Trump’s previous comments about Muslims have, by some accounts, already been a recruiting tool for the Islamic State group, meaning targeting a Trump property may have added allure. “There was so much chatter on [SMS network] Telegram with jihadis we monitor after he said these things — they were thrilled,” Clarke said. “All the fence-sitters are now riled up. It fed into the narrative they’d created about a ‘war on Islam.’”
Trump’s remarks about banning Muslims from entering the U.S. prompted owners of Trump-branded buildings in Turkey to publicly discuss removing the Trump name, but to date the name remains. Organizations like ISIS and al-Qaeda, which seek to strike multiple targets at once in order to appear more global in reach, may find it tempting to attack a Trump resort.
“What bigger publicity than hitting the property of the president of the U.S.?” Clarke said. “The propaganda value is enormous.”
Iain Overton, the executive director of Action on Armed Violence, warns that the Trump brand will be a considerable target for terrorists aiming to simultaneously damage the United States and Trump himself.
“Given the steady global face of terror attacks — last year 21 countries saw suicide bombings — and the anti-American sentiment that goes with much of that, the Trump logo might well be seen as the president-elect’s Achilles heel,” Overton said. “The most obvious potential targets are the two Trump Towers in Istanbul. These come complete with a major shopping mall and a multiplex cinema…. There are also two resorts in Bali, Indonesia [in development], as well as a luxury golf club in Dubai.”
The Trump Towers in Istanbul, however, are not owned by the president-elect himself. As with many of the his overseas holdings, a property company simply licenses Trump’s name, a deal that has netted Trump between $1 million and $5 million since 2015, according to financial disclosures he made last May. It remains to be seen whether Dogan Holding, the property company, will bill Trump for any additional security measures; Dogan did not respond to VICE News’ request for comment.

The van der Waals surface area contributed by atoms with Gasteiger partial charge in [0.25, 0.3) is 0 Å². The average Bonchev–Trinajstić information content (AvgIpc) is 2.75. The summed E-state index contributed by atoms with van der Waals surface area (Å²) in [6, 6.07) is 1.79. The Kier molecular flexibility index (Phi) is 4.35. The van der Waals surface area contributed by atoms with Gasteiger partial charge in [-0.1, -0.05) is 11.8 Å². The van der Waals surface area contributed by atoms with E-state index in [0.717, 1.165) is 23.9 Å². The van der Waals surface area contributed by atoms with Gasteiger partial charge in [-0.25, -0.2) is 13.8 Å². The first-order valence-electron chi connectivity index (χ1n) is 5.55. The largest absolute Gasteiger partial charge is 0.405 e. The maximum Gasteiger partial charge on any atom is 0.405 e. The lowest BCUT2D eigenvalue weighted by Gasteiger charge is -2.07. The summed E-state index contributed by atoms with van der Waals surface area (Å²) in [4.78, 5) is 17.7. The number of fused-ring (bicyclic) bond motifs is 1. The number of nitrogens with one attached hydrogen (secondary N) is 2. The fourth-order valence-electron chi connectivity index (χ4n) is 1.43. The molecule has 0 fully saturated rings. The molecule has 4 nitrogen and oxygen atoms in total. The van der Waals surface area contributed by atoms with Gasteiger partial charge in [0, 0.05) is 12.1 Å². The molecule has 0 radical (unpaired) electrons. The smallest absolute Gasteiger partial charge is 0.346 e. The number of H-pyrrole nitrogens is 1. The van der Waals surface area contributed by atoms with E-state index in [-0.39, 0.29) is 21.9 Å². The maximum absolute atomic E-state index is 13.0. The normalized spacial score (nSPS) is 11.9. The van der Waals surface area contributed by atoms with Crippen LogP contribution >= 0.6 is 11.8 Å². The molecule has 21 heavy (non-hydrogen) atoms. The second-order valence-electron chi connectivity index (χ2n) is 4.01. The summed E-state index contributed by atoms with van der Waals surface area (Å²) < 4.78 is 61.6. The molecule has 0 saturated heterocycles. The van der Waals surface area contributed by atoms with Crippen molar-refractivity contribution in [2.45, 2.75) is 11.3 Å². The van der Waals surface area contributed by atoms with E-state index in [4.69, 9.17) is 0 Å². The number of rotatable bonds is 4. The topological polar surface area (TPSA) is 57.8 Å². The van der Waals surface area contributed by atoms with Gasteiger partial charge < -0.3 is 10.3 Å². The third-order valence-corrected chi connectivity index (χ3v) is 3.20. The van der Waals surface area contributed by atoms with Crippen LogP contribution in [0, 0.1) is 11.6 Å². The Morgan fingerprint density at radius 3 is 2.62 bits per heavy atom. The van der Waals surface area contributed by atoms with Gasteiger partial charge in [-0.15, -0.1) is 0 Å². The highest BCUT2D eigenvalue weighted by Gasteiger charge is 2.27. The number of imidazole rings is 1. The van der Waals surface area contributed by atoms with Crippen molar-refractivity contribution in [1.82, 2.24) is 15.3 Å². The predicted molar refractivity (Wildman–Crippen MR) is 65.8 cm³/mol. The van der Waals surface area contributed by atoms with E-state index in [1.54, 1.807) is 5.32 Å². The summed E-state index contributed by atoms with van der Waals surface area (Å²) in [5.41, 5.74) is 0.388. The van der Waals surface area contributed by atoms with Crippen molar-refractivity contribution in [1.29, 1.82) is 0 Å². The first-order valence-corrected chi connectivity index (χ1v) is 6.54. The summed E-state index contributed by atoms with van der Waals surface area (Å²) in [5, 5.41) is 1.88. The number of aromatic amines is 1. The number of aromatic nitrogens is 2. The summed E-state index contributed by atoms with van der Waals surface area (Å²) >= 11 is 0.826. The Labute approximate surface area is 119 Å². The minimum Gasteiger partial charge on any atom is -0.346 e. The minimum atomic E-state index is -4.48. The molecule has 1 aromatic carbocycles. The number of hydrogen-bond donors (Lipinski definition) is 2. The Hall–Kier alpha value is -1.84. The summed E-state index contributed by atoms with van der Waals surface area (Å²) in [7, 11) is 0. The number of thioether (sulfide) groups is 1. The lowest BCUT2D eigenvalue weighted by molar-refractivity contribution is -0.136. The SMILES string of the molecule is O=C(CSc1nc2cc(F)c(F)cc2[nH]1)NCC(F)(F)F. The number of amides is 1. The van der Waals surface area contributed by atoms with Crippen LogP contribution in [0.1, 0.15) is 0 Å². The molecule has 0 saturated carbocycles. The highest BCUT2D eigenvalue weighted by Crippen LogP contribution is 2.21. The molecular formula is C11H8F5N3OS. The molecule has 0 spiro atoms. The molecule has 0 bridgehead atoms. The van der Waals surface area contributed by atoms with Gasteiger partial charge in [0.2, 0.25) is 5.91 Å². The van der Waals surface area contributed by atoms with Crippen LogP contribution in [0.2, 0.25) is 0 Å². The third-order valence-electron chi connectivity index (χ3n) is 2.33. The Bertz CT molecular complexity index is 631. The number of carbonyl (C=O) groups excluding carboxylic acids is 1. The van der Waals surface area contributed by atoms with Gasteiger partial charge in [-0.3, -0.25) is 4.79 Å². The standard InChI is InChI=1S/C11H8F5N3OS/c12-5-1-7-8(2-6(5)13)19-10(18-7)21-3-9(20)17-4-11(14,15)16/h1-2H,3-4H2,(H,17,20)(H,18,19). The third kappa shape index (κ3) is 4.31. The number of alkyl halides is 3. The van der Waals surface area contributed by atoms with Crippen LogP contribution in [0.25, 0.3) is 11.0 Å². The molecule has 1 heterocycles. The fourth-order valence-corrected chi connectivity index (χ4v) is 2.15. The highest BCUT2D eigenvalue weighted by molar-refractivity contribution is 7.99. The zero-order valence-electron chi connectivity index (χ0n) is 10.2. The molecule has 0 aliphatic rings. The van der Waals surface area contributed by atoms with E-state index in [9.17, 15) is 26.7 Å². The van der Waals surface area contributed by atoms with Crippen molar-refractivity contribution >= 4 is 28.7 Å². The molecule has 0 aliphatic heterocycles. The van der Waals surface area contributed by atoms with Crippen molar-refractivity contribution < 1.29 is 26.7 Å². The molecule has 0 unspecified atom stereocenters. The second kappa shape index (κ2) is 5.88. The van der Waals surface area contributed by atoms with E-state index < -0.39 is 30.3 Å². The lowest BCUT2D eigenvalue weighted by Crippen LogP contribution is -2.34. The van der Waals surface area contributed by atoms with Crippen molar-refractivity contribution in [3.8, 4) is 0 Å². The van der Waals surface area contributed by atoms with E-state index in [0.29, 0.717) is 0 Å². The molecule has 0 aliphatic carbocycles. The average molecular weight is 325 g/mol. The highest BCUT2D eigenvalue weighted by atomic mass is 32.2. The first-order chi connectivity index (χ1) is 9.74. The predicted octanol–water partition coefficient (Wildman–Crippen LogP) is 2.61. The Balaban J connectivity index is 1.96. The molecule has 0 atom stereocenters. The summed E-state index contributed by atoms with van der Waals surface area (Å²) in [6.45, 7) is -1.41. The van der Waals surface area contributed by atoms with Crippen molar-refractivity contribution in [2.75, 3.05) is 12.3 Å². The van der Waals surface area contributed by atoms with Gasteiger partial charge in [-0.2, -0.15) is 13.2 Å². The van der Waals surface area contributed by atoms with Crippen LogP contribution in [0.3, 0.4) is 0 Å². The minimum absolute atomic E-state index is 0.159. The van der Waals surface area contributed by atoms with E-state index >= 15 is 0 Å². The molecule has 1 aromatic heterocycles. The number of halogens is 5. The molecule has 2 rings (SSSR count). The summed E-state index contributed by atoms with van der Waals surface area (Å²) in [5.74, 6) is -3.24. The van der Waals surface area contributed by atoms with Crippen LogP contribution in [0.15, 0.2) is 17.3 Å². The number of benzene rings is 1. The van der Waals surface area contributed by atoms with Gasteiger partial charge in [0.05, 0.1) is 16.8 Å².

Another question overshadowing Trump’s overseas holdings is whether any additional money spent by foreign governments to protect them would trigger the Emoluments Clause in the U.S. Constitution, which restricts members of the government from receiving gifts from foreign states.
“Outside the U.S. is where things really get tricky,” said Richard Painter, the former chief ethics lawyer to President George W. Bush. “If the government of Turkey has to provide additional security for the building, is that in effect a subsidy for the Trump Organization? The ideal solution is for him to take his name off these buildings.”
Robert Liscouski, a former assistant secretary for infrastructure protection for the U.S. Department of Homeland Security, cautions that black-and-white answers for who pays for the additional security aren’t likely to be found before Trump takes office — though precedent would seem to indicate that foreign entities won’t be able to bill the U.S. government.
“Unless [the properties] are part of what we call the ‘critical infrastructure’ category, they couldn’t justify passing the expense on to the U.S.,” he said. “Even if they had to protect it, it isn’t an embassy, it’s not where we have U.S. interests. We don’t protect the Coca-Cola Company because it is an iconic American brand.”